Combined Analyses of 20 Common Obesity Susceptibility Variants
- Camilla Helene Sandholt1,2,
- Thomas Sparsø1,
- Niels Grarup1,
- Anders Albrechtsen3,
- Katrine Almind2,
- Lars Hansen4,
- Ulla Toft5,
- Torben Jørgensen5,6,
- Torben Hansen1,7 and
- Oluf Pedersen1,8,9
- 1Hagedorn Research Institute, Gentofte, Denmark;
- 2Medical and Science Department, Development Projects, Novo Nordisk A/S, Bagsværd, Denmark;
- 3Department of Biostatistics, University of Copenhagen, Copenhagen, Denmark;
- 4Discovery Medicine and Clinical Pharmacology Department, Cardiovascular and Metabolic Diseases, Bristol-Myers Squibb, Princeton, New Jersey;
- 5Research Centre for Prevention and Health, Glostrup University Hospital, Glostrup, Denmark;
- 6Faculty of Health Sciences, University of Copenhagen, Copenhagen, Denmark;
- 7Faculty of Health Sciences, University of Southern Denmark, Odense, Denmark;
- 8Faculty of Health Sciences, Aarhus University, Aarhus, Denmark;
- 9Institute of Biomedical Sciences, University of Copenhagen, Copenhagen, Denmark.
- Corresponding author: Camilla Helene Sandholt, .
OBJECTIVE Genome-wide association studies and linkage studies have identified 20 validated genetic variants associated with obesity and/or related phenotypes. The variants are common, and they individually exhibit small-to-modest effect sizes.
RESEARCH DESIGN AND METHODS In this study we investigate the combined effect of these variants and their ability to discriminate between normal weight and overweight/obese individuals. We applied receiver operating characteristics (ROC) curves, and estimated the area under the ROC curve (AUC) as a measure of the discriminatory ability. The analyses were performed cross-sectionally in the population-based Inter99 cohort where 1,725 normal weight, 1,519 overweight, and 681 obese individuals were successfully genotyped for all 20 variants.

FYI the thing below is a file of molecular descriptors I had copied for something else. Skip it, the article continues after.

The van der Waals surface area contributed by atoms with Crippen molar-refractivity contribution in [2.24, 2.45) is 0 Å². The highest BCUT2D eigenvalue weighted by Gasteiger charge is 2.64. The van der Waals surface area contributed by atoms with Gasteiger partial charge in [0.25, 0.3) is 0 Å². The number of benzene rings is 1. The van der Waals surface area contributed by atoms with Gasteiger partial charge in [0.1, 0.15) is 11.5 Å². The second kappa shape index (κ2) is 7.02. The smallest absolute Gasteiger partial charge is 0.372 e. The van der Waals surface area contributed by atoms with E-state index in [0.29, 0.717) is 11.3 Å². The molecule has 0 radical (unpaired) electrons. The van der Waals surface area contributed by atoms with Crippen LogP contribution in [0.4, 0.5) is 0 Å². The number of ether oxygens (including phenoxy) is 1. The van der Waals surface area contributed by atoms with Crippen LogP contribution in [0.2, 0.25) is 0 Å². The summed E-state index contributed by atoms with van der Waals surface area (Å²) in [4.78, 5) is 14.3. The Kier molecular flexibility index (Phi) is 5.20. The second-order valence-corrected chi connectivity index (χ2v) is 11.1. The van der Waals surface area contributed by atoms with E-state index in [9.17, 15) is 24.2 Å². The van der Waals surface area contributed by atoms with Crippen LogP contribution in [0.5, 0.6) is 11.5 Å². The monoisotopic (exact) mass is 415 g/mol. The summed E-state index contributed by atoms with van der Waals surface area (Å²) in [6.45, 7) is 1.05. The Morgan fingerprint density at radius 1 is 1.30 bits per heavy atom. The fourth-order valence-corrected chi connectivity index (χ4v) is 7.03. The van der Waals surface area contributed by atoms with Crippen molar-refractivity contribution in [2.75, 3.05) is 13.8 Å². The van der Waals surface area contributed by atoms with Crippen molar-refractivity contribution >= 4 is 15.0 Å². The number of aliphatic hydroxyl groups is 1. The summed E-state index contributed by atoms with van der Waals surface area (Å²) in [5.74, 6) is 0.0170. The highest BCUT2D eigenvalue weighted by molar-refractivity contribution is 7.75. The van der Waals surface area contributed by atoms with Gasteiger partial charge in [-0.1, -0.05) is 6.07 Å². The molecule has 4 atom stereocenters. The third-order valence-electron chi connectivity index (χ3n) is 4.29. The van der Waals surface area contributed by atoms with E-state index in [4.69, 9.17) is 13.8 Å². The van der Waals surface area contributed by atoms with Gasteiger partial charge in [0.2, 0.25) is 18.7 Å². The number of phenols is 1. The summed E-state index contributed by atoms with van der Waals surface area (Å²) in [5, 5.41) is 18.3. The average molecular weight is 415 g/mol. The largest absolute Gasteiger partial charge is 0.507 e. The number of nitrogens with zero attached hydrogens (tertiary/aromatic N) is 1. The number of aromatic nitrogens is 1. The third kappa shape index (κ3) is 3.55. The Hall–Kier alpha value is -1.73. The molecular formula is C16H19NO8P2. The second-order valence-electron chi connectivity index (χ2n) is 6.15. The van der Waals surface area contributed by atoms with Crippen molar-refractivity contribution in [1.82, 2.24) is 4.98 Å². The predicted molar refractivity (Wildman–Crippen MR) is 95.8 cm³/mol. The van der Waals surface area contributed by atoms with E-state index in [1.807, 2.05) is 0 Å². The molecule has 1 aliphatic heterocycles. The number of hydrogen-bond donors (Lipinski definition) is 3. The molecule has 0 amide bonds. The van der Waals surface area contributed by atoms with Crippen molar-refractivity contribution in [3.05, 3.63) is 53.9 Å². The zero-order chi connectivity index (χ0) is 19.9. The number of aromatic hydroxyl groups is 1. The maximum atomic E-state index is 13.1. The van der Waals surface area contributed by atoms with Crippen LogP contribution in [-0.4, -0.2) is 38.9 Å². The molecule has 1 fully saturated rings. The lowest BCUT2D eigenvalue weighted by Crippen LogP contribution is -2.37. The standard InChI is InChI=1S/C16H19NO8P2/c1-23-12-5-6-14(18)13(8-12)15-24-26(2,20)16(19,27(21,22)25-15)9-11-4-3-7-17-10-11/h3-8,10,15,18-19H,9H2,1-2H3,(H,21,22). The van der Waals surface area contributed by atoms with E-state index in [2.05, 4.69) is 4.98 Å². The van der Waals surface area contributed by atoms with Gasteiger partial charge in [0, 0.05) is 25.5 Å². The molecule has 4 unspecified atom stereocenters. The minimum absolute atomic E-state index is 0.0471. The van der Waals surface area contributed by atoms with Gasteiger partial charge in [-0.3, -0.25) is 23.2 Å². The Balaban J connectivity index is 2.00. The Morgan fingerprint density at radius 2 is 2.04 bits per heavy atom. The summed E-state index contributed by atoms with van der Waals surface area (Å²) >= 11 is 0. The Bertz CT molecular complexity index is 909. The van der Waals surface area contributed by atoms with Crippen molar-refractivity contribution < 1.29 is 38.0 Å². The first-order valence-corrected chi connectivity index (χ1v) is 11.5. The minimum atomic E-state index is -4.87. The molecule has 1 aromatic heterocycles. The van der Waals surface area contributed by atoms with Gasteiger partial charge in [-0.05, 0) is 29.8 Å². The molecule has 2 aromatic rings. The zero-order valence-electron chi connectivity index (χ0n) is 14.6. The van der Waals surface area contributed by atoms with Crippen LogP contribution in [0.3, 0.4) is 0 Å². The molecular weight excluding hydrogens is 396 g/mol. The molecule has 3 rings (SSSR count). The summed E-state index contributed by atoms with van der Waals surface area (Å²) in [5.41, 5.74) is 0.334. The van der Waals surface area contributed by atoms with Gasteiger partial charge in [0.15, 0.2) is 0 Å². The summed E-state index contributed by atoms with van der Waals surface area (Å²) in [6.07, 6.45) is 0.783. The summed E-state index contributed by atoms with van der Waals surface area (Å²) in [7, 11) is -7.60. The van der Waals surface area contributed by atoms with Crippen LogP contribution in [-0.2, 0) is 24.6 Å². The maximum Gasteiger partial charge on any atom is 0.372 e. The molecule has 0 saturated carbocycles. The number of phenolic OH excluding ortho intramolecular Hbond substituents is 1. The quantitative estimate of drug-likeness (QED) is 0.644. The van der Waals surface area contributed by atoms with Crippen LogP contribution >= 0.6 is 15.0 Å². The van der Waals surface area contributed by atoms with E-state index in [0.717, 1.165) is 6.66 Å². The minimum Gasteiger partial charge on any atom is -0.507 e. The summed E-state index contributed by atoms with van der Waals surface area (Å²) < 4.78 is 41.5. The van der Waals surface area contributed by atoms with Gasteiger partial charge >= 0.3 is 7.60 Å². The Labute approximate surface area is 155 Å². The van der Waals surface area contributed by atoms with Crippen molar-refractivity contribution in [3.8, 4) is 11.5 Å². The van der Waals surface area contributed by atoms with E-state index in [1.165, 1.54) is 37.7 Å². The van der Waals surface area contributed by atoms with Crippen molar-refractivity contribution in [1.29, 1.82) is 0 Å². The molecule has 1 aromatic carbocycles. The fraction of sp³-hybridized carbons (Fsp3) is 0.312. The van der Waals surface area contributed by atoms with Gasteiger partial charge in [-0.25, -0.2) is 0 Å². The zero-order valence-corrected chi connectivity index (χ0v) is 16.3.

RESULTS When combining all variants, the 10% of the study participants who carried more than 22 risk-alleles showed a significant increase in probability of being both overweight with an odds ratio of 2.00 (1.47–2.72), P = 4.0 × 10−5, and obese with an OR of 2.62 (1.76–3.92), P = 6.4 × 10−7, compared with the 10% of the study participants who carried less than 14 risk-alleles. Discrimination ability for overweight and obesity, using the 20 single nucleotide polymorphisms (SNPs), was determined to AUCs of 0.53 and 0.58, respectively. When combining SNP data with conventional nongenetic risk factors of obesity, the discrimination ability increased to 0.64 for overweight and 0.69 for obesity. The latter is significantly higher (P < 0.001) than for the nongenetic factors alone (AUC = 0.67).
CONCLUSIONS The discriminative value of the 20 validated common obesity variants is at present time sparse and too weak for clinical utility, however, they add to increase the discrimination ability of conventional nongenetic risk factors.
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- Received July 16, 2009.
- Accepted January 20, 2010.
- © 2010 by the American Diabetes Association.
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